9. Egger, Peter & Larch, Mario, 2008. "Interdependent preferential trade agreement memberships: An empirical analysis," Journal of International Economics, Elsevier, vol. 76(2), pages 384-399, December.
  10. Collie, David, 1993. "Profit-Shifting Export Subsidies and the Sustainability of Free Trade," Scottish Journal of Political Economy, Scottish Economic Society, vol. 40(4), pages 408-19, November.
  11. James Brander, 1980. "Intra-Industry Trade in Identical Commodities," Working Papers 380, Queen's University, Department of Economics.
  12. Kyle Bagwell & Robert W. Staiger, 1993. "Multilateral Tariff Cooperation During the Formation of Free Trade Areas," Discussion Papers 1048, Northwestern University, Center for Mathematical Studies in Economics and Management Science.
  13. Ben Zissimos, 2011. "Why are Trade Agreements Regional?," Review of International Economics, Wiley Blackwell, vol. 19(1), pages 32-45, 02.
  14. Paul R. Krugman, 1991. "The move toward free trade zones," Proceedings - Economic Policy Symposium - Jackson Hole, Federal Reserve Bank of Kansas City, pages 7-58.
  15. Baier, Scott L. & Bergstrand, Jeffrey H., 2004. "Economic determinants of free trade agreements," Journal of International Economics, Elsevier, vol. 64(1), pages 29-63, October.
  16. Kyle Bagwell & Robert W. Staiger, 2010. "The World Trade Organization: Theory and Practice," Annual Review of Economics, Annual Reviews, vol. 2(1), pages 223-256, 09.
  17. Bond, Eric W & Syropoulos, Costas & Winters, L. Alan, 2000. "Deepening of Regional Integration and Multilateral Trade Agreements," CEPR Discussion Papers 2480, C.E.P.R. Discussion Papers.
  18. Sang-Seung, Yi, 1996. "Endogenous formation of customs unions under imperfect competition: open regionalism is good," Journal of International Economics, Elsevier, vol. 41(1-2), pages 153-177, August.
  19. Ludema, Rodney D., 2002. "Increasing returns, multinationals and geography of preferential trade agreements," Journal of International Economics, Elsevier, vol. 56(2), pages 329-358, March.
Full references (including those not matched with items on IDEAS)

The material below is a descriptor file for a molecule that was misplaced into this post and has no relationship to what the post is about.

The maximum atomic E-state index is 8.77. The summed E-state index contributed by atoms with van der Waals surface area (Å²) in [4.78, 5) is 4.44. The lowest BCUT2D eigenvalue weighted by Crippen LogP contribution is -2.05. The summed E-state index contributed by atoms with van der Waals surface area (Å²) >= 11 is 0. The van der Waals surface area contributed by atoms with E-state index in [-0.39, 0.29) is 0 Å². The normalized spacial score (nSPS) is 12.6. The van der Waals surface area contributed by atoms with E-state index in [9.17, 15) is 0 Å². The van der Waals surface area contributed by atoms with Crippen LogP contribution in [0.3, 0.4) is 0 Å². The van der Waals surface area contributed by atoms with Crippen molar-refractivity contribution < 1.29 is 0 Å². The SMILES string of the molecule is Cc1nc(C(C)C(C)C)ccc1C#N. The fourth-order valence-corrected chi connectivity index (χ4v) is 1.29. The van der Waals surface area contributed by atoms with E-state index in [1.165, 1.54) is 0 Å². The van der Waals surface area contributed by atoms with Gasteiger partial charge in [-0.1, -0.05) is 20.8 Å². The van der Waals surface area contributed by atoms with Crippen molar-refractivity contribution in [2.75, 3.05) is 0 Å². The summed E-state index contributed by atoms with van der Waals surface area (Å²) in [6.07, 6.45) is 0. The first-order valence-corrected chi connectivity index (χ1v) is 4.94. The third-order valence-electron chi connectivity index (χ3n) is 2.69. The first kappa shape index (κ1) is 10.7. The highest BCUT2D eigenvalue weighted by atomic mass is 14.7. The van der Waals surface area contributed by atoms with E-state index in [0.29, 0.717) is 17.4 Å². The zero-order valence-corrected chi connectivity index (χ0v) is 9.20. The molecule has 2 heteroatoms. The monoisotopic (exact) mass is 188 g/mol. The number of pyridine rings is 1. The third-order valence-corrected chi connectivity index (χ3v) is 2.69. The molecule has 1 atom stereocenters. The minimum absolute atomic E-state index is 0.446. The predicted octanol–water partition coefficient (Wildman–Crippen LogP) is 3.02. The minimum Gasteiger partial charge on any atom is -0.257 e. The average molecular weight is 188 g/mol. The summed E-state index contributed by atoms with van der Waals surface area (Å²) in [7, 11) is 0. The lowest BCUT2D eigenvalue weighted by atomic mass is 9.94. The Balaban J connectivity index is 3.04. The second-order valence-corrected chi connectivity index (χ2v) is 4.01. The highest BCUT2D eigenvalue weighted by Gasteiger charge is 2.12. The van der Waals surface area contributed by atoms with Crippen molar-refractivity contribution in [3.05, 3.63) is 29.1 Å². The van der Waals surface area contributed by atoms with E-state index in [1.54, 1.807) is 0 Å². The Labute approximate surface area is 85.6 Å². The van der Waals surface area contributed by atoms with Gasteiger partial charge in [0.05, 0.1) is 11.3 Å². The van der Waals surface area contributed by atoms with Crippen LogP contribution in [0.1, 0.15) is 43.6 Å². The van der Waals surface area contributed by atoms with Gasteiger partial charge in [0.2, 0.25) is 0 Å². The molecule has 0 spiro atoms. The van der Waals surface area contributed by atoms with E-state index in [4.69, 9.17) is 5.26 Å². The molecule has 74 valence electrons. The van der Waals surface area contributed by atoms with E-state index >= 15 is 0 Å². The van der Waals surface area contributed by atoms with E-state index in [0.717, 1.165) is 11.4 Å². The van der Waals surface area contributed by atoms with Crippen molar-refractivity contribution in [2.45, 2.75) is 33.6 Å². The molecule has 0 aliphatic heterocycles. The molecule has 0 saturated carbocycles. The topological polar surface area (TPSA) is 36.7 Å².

This item is not listed on Wikipedia, on a reading list or among the top items on IDEAS.

When requesting a correction, please mention this item's handle: RePEc:wrk:warwec:1007. See general information about how to correct material in RePEc.

For technical questions regarding this item, or to correct its authors, title, abstract, bibliographic or download information, contact: (Helen Neal)

If you have authored this item and are not yet registered with RePEc, we encourage you to do it here. This allows to link your profile to this item. It also allows you to accept potential citations to this item that we are uncertain about.

If references are entirely missing, you can add them using this form.

If the full references list an item that is present in RePEc, but the system did not link to it, you can help with this form.

If you know of missing items citing this one, you can help us creating those links by adding the relevant references in the same way as above, for each refering item. If you are a registered author of this item, you may also want to check the "citations" tab in your profile, as there may be some citations waiting for confirmation.

Please note that corrections may take a couple of weeks to filter through the various RePEc services.

This information is provided to you by IDEAS at the Research Division of the Federal Reserve Bank of St. Louis using RePEc data.